3) Its may be a new concept for some of these liberal groups, but as people get older they are prone to injuries more. Plus, the stress of the job has an effect, especially on the cardio system and risks for heart related problems, among other things. The health care costs increase as well as OT for officers out IOD/Disability in comparison to a younger offices. Not trying to knock the veteran officers out there, you do a good job, just making a point :)

    Here we go again with the Massachusetts Municipal Association and their wonderful analyzation of things. Whether it is details, the quinn bill, or 25/75, people have to make an issue if it is anything positive for the police, but want want want when they have a problem or issue of some sort. It makes sense for officers to have that option; It is good for their overall health and well being and gives more people an opportunity in this wonderful profession.
     
  4. SOT

    SOT Thread Killa

    You know this is prolly the best counter to those any of those arguments about why they shouldn't be allowed to retire earlier.

    I had a girlfriend back in the day whose whole job was to run a "wellness" facility for a company. The spent MILLIONS of dollars a year, to encourage employees (all desk sitting employees) to get to the in house gym, eat healthier, use the stairs instead of the elevator, they even gave people two extra "mental health" days for vacation....bla bla bla bla bla....

    So instead of an early retirement, maybe they should just call it a "wellness enhancement package" and then all the idiots that bitch would get past it.

    Some of those older cops are tough as a coffin nail and what is really sad is the migration of experience...but hey you can't fault anyone for getting out while their knees still work, while their back is still somewhat intact...the flip side being these people seem to want to keep cops on the job as long as possible, chew them up, spit them out and screw their quality of life after retirement.



     
  5. Gil

    Gil Founder of MassCops Staff Member

    Taxpayers can't afford earlier retirement for police

    Editorial: Taxpayers can't afford earlier retirement for police

    Police officers in Massachusetts seeking legislative approval to retire earlier may say their request is not about money. But it is — and a lot of money at that.

    Right now, police officers can retire after 33 years on the job and collect 80 percent of their salaries. This month, organizations representing police will petition the Legislature to reduce that requirement and allow them to retire at 75 percent salary after just 25 years.

    "This will give them a chance to have a less stressful life after they finish being a policeman. This is a job that wears on you physically and emotionally," Larry Crosman, a trustee for the Massachusetts lodge of the Fraternal Order of Police, told our reporter.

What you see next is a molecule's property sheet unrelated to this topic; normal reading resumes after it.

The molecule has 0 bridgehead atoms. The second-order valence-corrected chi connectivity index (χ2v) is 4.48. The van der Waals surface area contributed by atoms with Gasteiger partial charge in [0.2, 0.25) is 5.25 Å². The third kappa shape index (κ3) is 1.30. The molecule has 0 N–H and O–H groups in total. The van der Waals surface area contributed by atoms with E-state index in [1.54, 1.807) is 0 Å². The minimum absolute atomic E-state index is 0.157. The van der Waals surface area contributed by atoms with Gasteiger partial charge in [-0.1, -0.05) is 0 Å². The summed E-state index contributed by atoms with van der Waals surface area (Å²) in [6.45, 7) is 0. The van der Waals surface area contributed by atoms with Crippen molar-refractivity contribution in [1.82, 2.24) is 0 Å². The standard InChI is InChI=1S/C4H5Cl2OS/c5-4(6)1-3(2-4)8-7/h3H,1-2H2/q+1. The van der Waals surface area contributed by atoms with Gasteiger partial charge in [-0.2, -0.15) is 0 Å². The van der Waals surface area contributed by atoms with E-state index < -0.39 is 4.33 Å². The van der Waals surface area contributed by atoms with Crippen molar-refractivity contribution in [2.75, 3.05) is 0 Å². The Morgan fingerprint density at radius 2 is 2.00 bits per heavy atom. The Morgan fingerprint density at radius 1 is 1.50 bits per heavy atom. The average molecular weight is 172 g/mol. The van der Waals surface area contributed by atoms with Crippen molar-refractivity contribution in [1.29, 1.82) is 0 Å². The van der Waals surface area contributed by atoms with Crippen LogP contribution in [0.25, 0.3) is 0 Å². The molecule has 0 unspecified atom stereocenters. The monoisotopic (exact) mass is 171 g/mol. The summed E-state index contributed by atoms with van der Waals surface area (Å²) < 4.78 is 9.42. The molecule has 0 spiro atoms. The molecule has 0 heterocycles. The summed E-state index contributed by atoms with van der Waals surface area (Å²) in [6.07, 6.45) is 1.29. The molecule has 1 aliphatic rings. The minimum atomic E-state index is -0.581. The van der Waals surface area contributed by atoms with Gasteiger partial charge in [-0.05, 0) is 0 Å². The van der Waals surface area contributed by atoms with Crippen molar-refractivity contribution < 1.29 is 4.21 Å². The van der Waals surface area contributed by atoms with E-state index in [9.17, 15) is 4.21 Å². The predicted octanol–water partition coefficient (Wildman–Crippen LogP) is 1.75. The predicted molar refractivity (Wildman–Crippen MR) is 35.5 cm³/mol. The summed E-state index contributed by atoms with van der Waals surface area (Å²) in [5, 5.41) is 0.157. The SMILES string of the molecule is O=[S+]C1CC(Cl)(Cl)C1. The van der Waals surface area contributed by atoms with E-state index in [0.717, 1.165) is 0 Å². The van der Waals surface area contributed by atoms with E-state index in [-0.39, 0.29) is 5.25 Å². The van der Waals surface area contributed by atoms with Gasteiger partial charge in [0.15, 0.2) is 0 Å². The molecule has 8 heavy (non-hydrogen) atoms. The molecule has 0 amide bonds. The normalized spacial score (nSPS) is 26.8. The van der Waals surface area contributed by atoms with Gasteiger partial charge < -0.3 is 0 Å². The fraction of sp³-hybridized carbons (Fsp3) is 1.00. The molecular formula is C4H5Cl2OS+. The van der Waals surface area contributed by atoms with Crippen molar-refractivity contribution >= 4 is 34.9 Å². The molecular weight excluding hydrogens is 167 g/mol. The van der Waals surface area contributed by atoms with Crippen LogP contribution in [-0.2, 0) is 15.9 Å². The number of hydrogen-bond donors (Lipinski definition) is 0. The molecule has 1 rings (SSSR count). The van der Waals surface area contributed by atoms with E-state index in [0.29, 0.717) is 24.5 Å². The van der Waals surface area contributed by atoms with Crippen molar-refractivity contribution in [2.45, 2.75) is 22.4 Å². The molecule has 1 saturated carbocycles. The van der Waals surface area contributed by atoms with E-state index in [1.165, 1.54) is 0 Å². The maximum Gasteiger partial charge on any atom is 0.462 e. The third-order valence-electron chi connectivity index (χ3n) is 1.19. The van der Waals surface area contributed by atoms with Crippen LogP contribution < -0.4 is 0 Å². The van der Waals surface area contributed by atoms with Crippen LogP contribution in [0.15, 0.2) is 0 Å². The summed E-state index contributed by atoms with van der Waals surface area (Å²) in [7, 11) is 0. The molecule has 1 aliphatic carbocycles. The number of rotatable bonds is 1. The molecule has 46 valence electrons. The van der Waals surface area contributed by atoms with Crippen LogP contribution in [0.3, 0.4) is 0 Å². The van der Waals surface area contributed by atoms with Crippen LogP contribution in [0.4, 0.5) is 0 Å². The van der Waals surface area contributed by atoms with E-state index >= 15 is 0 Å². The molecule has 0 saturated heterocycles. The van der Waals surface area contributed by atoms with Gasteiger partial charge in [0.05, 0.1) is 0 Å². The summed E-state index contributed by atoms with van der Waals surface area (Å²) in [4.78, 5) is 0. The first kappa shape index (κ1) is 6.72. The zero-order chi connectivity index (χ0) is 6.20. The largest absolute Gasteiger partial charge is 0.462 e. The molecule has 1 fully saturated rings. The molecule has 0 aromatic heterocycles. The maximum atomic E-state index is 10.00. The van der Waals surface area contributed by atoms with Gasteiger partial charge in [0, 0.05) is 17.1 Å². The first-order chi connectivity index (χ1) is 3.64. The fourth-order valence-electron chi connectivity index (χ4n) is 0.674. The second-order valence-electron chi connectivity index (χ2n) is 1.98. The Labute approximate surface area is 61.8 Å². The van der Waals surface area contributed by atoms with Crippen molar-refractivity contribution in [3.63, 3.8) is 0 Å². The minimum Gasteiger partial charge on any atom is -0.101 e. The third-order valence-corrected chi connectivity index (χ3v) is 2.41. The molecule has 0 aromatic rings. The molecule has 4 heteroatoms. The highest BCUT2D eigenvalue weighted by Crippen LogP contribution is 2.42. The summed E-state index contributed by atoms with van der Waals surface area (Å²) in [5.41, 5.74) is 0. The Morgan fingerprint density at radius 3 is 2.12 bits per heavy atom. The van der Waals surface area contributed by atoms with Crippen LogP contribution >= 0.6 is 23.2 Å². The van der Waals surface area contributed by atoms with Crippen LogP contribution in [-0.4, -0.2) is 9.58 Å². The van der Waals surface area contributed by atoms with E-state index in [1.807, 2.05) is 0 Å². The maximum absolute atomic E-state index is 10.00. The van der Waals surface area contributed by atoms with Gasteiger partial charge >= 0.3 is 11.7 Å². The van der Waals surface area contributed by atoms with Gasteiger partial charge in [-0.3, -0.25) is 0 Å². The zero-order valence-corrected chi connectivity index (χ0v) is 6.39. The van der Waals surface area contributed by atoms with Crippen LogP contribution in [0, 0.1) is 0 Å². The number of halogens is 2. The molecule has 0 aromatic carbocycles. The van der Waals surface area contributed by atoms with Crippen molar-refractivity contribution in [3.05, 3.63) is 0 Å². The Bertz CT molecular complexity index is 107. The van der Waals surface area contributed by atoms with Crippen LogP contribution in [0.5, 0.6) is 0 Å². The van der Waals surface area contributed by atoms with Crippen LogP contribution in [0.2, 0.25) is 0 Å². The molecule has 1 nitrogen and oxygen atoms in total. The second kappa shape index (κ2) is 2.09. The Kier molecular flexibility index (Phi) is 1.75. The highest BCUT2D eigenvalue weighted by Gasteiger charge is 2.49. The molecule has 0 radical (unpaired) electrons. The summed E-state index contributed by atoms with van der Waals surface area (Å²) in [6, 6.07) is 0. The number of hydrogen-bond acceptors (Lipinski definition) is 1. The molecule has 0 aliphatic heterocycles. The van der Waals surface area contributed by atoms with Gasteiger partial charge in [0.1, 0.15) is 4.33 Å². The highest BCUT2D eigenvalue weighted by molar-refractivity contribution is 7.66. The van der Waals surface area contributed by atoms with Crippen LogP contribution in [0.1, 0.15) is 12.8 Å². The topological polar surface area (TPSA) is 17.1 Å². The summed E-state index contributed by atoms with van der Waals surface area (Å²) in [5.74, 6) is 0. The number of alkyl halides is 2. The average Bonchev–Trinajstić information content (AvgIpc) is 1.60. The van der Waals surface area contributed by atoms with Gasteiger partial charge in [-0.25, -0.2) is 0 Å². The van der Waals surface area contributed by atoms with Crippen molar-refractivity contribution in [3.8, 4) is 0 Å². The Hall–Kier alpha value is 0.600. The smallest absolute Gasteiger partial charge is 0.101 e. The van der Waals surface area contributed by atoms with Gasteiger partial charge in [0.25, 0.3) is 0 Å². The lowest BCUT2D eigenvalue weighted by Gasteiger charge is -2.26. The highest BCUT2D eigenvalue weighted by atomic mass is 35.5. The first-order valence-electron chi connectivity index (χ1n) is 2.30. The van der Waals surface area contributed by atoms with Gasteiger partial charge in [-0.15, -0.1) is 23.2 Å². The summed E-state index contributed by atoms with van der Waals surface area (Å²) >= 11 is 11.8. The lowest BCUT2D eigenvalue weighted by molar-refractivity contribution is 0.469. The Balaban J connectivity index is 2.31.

We don't doubt that being a police officer is stressful. But it is no more or no less stressful than any number of other careers people choose to pursue. And a career in law enforcement is just that — a choice.

    Let's look at what police are requesting. Most people, even those who extend their educations through college, have working careers of more than 40 years — from the ages of 22 to 65. At the same time, life expectancy is approaching 80 years. Under this proposal, a police officer who begins a career at 25 can retire at 50 and spend more years collecting a pension than he or she did on the job. Taxpayers could be on the hook for 75 percent of this person's salary every year for more than 30 years.

    A 25-year-old employee in the private sector today will have to work another 42 years to reach Social Security's full retirement age of 67.

    Here is a prime example of why government is so expensive. It's not the day-to-day expenses that push budgets through the roof. It's the cost of an ever-growing list of entitlements and benefits demanded by and foolishly granted to public-sector employees.

    Statewide, there are 19,000 police officers each earning an average salary — not counting overtime and detail work — of $50,000. Between 10 percent and 15 percent of those officers already have 25 years of service. In the unlikely event that all of them retired on passage of this measure, the cost to the state would be $71 million to $107 million a year in added pensions alone. Even a more realistic assessment of the number of police who would retire means millions in added pension costs, plus the expense of training and paying replacement officers — who themselves could be retired in a mere 25 years.

    Police officers, like other workers, deserve a decent pension after their working lives are over. But neither they nor other public employees deserve a ride on the gravy train while they are still young and have many productive years ahead of them.

    It just isn't fair to the taxpayers who have to continue working well into their golden years to support them.

    The bill before the Legislature is being co-sponsored by state Rep. Michael Costello, D-Newburyport, who has been uncharacteristically silent on the issue. In the Senate, it is being sponsored by Sen. Joan Menard, D-Somerset, whom Costello once worked for. At the least, Costello should lay out his arguments for cosponsoring the bill, and explain how the fiscal impacts will be handled by a state that has cut back on school and local aid, and faces a possible $900 million deficit.


    http://www.ecnnews.com/cgi-bin/04/n/nstory.pl?fn-nedi104
     
  6. Jasper

    Jasper New Member

    the 25/75 year bill has been talked about for at least 12 years... Governor Romney might sign it but the majority of the leglislature are democrats - many are criminal defense attorneys on the side. the democrats are extremely liberal in this state as noted by our being the last in lowering the bac levels to 0.8 in oui cases and the last in authorization of police to have tasers.... the democrats are NOT big supporters of the police , they are anti police- their history proves that. if you want a 25/75 bill - then vote Republican. facts are facts. also beware of Attorney General tom reilly = that liberal is a publicity hound that will be running for governor - he is NOT a true friend of police -he loves to make much ado about nonsense things like alleged police profiling - typical democrat that attempts to portray police as being bad.